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Hagel's First Address: Light on Crises, Heavy on Restructuring

Hagel wrapped up with his thoughts on America's role in the world, a subject stirring memories of his rocky confirmation hearing.

"If we refuse to lead, something, someone will fill the vacuum. The next great power may not use its power as responsibly or judiciously as America has used its power over the decades since World War II," he said. "We have made mistakes and miscalculations with our great power. But as history has advanced, America has helped making a better world for all people with its power. A world where America does not lead is not the world I wish my children to inherit."

Promising to take a few questions if they weren't "too tough" -- "and even if a general asks a question, I'll answer it" -- Hagel fielded concerns about furloughs and China before a Defense Intelligence Agency employee asked him about recent reported comments from the Defense secretary on North Korea and nuclear capability.

Hagel quipped that press secretary Little chided him to "keep your answers short" and "deny like hell."

"As I said in a news conference, I guess, last week when asked about this, it only takes being wrong once. And I don't want to be the secretary of defense who was wrong once," he said. "So we will continue to take these threats seriously. I hope the North will ratchet this very dangerous rhetoric down. There is a pathway that's responsible for the North to get on a path to peace, working with their neighbors. There are many, many benefits to their people that could come. But they've got to be a responsible member of the world community. And you don't achieve that responsibility and peace and prosperity by making nuclear threats and taking very provocative actions."

House Armed Services Committee Chairman Buck McKeon (R-Calif.) said Hagel, "like many of his predecessors, has laid out a bold agenda for reform."

"As encouraging as many of the secretary's remarks are, the fact that he is being driven to consider dramatic reform not because of strategic threats but because of an irrational budgetary environment remains troubling. The Armed Services Committee will do what it can to prevent the Pentagon from making ill-considered short-term cuts at the expense of long-term strategic need," McKeon said. "We cannot allow inadequate budgets to drive unacceptable strategies."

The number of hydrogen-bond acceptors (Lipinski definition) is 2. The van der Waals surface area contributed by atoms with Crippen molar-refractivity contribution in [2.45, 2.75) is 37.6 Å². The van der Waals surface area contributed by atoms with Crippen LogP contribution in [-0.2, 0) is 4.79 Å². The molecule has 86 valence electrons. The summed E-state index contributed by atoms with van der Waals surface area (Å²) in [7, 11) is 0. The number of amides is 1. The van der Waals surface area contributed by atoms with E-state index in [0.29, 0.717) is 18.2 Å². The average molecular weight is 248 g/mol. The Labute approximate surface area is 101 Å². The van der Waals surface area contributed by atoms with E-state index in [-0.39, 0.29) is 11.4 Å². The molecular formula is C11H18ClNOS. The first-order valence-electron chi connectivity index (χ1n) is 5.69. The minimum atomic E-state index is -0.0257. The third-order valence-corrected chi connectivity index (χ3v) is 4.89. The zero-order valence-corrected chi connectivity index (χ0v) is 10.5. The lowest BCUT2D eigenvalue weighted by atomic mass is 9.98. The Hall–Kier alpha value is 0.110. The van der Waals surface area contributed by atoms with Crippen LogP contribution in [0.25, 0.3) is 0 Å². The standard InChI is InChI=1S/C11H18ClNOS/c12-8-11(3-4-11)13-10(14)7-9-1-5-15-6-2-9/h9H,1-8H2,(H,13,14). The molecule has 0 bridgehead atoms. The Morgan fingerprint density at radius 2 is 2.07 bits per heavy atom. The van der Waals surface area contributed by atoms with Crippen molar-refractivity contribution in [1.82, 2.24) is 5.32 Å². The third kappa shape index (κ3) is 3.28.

En route to Denver today for President Obama's gun-control rally, White House press secretary Jay Carney said that despite a new ruler in Pyongyang, North Korea's behavior "represents a familiar pattern, and as I think we’ve seen over the past several administrations."

"North Korea knows the path that's available to it -- the regime does -- and that is a path towards greater integration in the international community, stronger economic development, and better prospects for the North Korean people if they take substantive steps towards denuclearization and abide by the series of international obligations that they are currently flouting," Carney said.

Over at the State Department, spokeswoman Victoria Nuland called North Korea freezing entry to the border industrial zone from South Korea "a regrettable move."

"It says to us that despite the international community’s open door to choose a different path, which we have had open for a long, long time now, the Korean leadership is choosing to violate its international obligations and to flout international law rather than to feed and help and improve the lives of their own people," Nuland said.

The Korean Central News Agency, the mouthpiece for Kim Jong-un's regime, reported today on "the final decision of justice prompted by the matchless grit of the brilliant commander of Mt. Paektu to put a definite end to the long-standing history of showdown with the U.S. imperialists and blow up the dens of evils."

"The grudge of the Korean people at the U.S., the sworn enemy, is running high and their patience has gone beyond limitation," the article continued. "All the service personnel and people of the DPRK have waited for the time of a final battle for national reunification, pledging revenge on the U.S. for over half a century. They are waiting for the final order of Kim Jong Un, keeping themselves on high alert."